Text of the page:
5. 5. @SimonTanner Value is individually understood and attributed BUT collectively shared and thus magnified. In a digital world this presents the challenge of increasingly individualised and personalised interactions, simultaneously viewed and shared with others through social lenses in call and response loops. Values are Individual AND Shared
  6. 6. @SimonTanner “The word ‘value’ describes an idea about economics, an idea about personal expression and an idea about morality.” Dave O’Brien Sometimes value is described as an economic marker for worth or how much a product or service is valued compared to others, as indicated by price or willingness to pay. At other times value is used as an arbiter for preference, satisfaction, aesthetics or taste at any given moment. Morality means that value can also be viewed on an axis of moral and ethical debate against factors such as security, integrity, authenticity and validation. Often these may be seen as in tension with each other. O'Brien, Dave. 2014. Cultural policy: management, value and modernity in the creative industries. http://public.eblib.com/choice/publicfullrecord.aspx?p=1461188_0. Values are More than Money
  7. 7. @SimonTanner Where the value cannot be tangibly touched (such as education or social memory) and is not recordable as a transaction value or indicated by a set of assets. Intangible value has a large information component and has greater fluidity, possibly changing in value over time and between different groups (such as beliefs, interests or symbolic associations). Intangible value is essential to appreciate for both memory institutions and digital resources - they rely on intangible values such as knowledge, social memory, education, brand or goodwill. “the physical art pieces are tangible, preserved physically and they are hanging here and we can see it and discuss it, but the same mindset needs to be transferred into the digitized version of the art.” Christina Jensen, Statens Museum for Kunst, Denmark Intangible Values
  8. 8. @SimonTanner Existence / Prestige Utility Inheritance / Legacy Modes of Digital Value Education Community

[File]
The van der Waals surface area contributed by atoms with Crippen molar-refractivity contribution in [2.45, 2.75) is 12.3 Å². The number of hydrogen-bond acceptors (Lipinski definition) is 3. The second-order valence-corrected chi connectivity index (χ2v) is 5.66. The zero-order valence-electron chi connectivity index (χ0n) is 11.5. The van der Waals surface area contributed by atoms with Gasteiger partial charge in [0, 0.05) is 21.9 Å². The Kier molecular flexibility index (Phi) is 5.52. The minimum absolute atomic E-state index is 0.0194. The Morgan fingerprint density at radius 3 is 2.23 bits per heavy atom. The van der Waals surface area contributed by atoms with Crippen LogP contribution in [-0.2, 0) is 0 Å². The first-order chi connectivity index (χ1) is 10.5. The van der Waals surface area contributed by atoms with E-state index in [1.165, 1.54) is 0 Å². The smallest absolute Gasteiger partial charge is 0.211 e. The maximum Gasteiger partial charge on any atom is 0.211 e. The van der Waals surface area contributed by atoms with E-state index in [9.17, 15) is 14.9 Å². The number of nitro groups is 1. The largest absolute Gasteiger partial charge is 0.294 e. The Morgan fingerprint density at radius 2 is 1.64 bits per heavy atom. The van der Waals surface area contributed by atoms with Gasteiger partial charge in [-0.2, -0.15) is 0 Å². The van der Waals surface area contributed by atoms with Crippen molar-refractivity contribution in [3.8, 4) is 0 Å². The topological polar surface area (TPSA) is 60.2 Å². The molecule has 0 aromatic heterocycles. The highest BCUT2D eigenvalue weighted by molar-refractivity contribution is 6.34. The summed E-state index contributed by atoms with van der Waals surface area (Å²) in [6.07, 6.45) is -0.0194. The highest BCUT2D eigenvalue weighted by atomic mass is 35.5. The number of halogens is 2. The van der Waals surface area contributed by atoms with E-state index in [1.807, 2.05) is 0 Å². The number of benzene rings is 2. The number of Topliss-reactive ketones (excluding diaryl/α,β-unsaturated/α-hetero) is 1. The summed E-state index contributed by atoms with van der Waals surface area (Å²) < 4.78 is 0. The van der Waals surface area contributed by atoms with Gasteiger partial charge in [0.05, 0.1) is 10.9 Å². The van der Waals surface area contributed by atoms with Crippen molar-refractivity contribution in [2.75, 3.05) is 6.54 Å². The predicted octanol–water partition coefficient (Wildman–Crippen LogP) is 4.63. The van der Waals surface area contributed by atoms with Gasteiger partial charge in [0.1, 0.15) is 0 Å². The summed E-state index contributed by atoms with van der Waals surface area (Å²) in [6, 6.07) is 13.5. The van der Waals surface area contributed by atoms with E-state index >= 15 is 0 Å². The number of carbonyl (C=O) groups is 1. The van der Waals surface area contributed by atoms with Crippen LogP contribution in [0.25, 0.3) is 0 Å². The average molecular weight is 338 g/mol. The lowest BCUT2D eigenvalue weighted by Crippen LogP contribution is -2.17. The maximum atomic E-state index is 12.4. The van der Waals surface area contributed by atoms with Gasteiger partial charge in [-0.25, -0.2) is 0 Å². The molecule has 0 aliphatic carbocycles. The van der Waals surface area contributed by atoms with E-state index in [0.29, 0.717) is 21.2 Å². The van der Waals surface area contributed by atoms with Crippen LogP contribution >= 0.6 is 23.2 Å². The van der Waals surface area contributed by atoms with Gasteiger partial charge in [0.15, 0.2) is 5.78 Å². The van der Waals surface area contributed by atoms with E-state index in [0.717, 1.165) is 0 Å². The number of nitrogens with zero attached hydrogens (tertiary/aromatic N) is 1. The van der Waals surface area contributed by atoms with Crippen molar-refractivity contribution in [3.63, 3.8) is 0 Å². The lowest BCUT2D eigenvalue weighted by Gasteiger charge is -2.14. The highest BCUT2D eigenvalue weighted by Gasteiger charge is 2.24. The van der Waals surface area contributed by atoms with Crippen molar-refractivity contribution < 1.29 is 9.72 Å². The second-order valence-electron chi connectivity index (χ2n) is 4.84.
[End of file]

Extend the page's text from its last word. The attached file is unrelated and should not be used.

9. 9. @SimonTanner Utility Value: The value and benefits directly gained by people through active use of the digital resource now or sometime in the future. Existence and/or Prestige Value: The value and benefits people derive from knowing that a digital resource exists and is cherished by a community; regardless of whether the resource is personally used or not. Education Value: The value and benefits directly gained by people from their own or others ability to learn and gain knowledge (formally or informally) from a digital resource. Community Value: The value and benefits directly gained by people from the experience of being part of a community engaging with, or afforded by, a digital resource. Inheritance / Legacy Value: The value and benefits derived by people from the ability to pass forward or receive digital resources between generations and communities. Such as the satisfaction that their descendants and other members of the community will in the future be able to enjoy a digital resource, if they so choose. Modes of Digital Value
  10. 10. bit.ly/2016impactrecommendationspaper http://pro.europeana.eu/publication/impact-assessment-case-study Twitter: @SimonTanner
  11. 11. bit.ly/2016impactrecommendationspaper Twitter: @SimonTanner Utility Value
  12. 12. bit.ly/2016impactrecommendationspaper Twitter: @SimonTanner Community Value
  13. 13. @SimonTanner Balancing Strategies with Values Economic Innovation OperationalSocial Utility Community ExistenceEducation Inheritance
  14. 14. Professor Simon Tanner King’s College London @SimonTanner Proposing the modes of digital value for a memory institution #MADM2018 www.facetpublishing.co.uk/title.php?id=049320